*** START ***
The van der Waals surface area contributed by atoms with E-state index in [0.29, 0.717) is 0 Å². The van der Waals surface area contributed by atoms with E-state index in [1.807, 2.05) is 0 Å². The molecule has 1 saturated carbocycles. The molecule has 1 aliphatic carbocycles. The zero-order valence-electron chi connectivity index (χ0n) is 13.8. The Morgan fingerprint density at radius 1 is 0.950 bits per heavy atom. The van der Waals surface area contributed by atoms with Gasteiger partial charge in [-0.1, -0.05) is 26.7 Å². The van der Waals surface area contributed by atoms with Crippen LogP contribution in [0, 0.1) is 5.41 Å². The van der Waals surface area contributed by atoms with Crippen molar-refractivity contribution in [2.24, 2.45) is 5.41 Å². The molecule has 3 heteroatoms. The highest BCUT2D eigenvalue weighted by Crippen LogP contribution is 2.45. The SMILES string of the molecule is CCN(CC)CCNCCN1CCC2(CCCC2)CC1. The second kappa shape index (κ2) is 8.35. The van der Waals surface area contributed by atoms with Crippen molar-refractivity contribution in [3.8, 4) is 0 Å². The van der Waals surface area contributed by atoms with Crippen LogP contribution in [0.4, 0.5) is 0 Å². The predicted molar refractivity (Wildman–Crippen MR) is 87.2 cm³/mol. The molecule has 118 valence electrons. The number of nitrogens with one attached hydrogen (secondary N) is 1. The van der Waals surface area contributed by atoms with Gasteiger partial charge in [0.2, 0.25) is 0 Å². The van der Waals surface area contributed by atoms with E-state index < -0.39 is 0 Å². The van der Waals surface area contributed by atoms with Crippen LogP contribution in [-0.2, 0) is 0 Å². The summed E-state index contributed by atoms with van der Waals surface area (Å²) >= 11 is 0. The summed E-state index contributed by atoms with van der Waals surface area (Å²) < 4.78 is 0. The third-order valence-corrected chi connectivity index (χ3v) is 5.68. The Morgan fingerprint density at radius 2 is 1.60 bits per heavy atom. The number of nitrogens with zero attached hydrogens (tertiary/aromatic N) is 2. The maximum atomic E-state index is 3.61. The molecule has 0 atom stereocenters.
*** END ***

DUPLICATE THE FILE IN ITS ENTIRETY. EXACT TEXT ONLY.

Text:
The van der Waals surface area contributed by atoms with E-state index in [0.29, 0.717) is 0 Å². The van der Waals surface area contributed by atoms with E-state index in [1.807, 2.05) is 0 Å². The molecule has 1 saturated carbocycles. The molecule has 1 aliphatic carbocycles. The zero-order valence-electron chi connectivity index (χ0n) is 13.8. The Morgan fingerprint density at radius 1 is 0.950 bits per heavy atom. The van der Waals surface area contributed by atoms with Gasteiger partial charge in [-0.1, -0.05) is 26.7 Å². The van der Waals surface area contributed by atoms with Crippen LogP contribution in [0, 0.1) is 5.41 Å². The van der Waals surface area contributed by atoms with Crippen molar-refractivity contribution in [2.24, 2.45) is 5.41 Å². The molecule has 3 heteroatoms. The highest BCUT2D eigenvalue weighted by Crippen LogP contribution is 2.45. The SMILES string of the molecule is CCN(CC)CCNCCN1CCC2(CCCC2)CC1. The second kappa shape index (κ2) is 8.35. The van der Waals surface area contributed by atoms with Crippen molar-refractivity contribution in [3.8, 4) is 0 Å². The van der Waals surface area contributed by atoms with Crippen LogP contribution in [0.4, 0.5) is 0 Å². The predicted molar refractivity (Wildman–Crippen MR) is 87.2 cm³/mol. The molecule has 118 valence electrons. The number of nitrogens with one attached hydrogen (secondary N) is 1. The van der Waals surface area contributed by atoms with Gasteiger partial charge in [0.2, 0.25) is 0 Å². The van der Waals surface area contributed by atoms with E-state index < -0.39 is 0 Å². The van der Waals surface area contributed by atoms with Crippen LogP contribution in [-0.2, 0) is 0 Å². The summed E-state index contributed by atoms with van der Waals surface area (Å²) >= 11 is 0. The summed E-state index contributed by atoms with van der Waals surface area (Å²) < 4.78 is 0. The third-order valence-corrected chi connectivity index (χ3v) is 5.68. The Morgan fingerprint density at radius 2 is 1.60 bits per heavy atom. The number of nitrogens with zero attached hydrogens (tertiary/aromatic N) is 2. The maximum atomic E-state index is 3.61. The molecule has 0 atom stereocenters.